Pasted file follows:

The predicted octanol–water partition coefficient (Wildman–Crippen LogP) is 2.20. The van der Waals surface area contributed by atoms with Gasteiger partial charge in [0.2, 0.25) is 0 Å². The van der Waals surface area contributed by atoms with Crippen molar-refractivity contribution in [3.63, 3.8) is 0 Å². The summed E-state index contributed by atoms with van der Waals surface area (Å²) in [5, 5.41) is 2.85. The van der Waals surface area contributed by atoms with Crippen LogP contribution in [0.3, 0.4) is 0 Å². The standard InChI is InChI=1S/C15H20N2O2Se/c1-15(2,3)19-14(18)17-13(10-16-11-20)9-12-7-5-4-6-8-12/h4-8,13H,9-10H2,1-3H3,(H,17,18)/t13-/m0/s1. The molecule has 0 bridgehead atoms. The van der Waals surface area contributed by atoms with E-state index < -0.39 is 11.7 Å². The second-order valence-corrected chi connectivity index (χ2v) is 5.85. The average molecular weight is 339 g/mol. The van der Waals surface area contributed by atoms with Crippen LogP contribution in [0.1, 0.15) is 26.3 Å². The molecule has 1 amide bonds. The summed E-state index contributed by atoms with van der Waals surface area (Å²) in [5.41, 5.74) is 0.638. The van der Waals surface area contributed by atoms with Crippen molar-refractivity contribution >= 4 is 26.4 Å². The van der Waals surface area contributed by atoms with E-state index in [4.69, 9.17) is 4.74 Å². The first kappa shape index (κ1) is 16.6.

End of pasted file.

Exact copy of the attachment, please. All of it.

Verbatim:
The predicted octanol–water partition coefficient (Wildman–Crippen LogP) is 2.20. The van der Waals surface area contributed by atoms with Gasteiger partial charge in [0.2, 0.25) is 0 Å². The van der Waals surface area contributed by atoms with Crippen molar-refractivity contribution in [3.63, 3.8) is 0 Å². The summed E-state index contributed by atoms with van der Waals surface area (Å²) in [5, 5.41) is 2.85. The van der Waals surface area contributed by atoms with Crippen LogP contribution in [0.3, 0.4) is 0 Å². The standard InChI is InChI=1S/C15H20N2O2Se/c1-15(2,3)19-14(18)17-13(10-16-11-20)9-12-7-5-4-6-8-12/h4-8,13H,9-10H2,1-3H3,(H,17,18)/t13-/m0/s1. The molecule has 0 bridgehead atoms. The van der Waals surface area contributed by atoms with E-state index < -0.39 is 11.7 Å². The second-order valence-corrected chi connectivity index (χ2v) is 5.85. The average molecular weight is 339 g/mol. The van der Waals surface area contributed by atoms with Crippen LogP contribution in [0.1, 0.15) is 26.3 Å². The molecule has 1 amide bonds. The summed E-state index contributed by atoms with van der Waals surface area (Å²) in [5.41, 5.74) is 0.638. The van der Waals surface area contributed by atoms with Crippen molar-refractivity contribution >= 4 is 26.4 Å². The van der Waals surface area contributed by atoms with E-state index in [4.69, 9.17) is 4.74 Å². The first kappa shape index (κ1) is 16.6.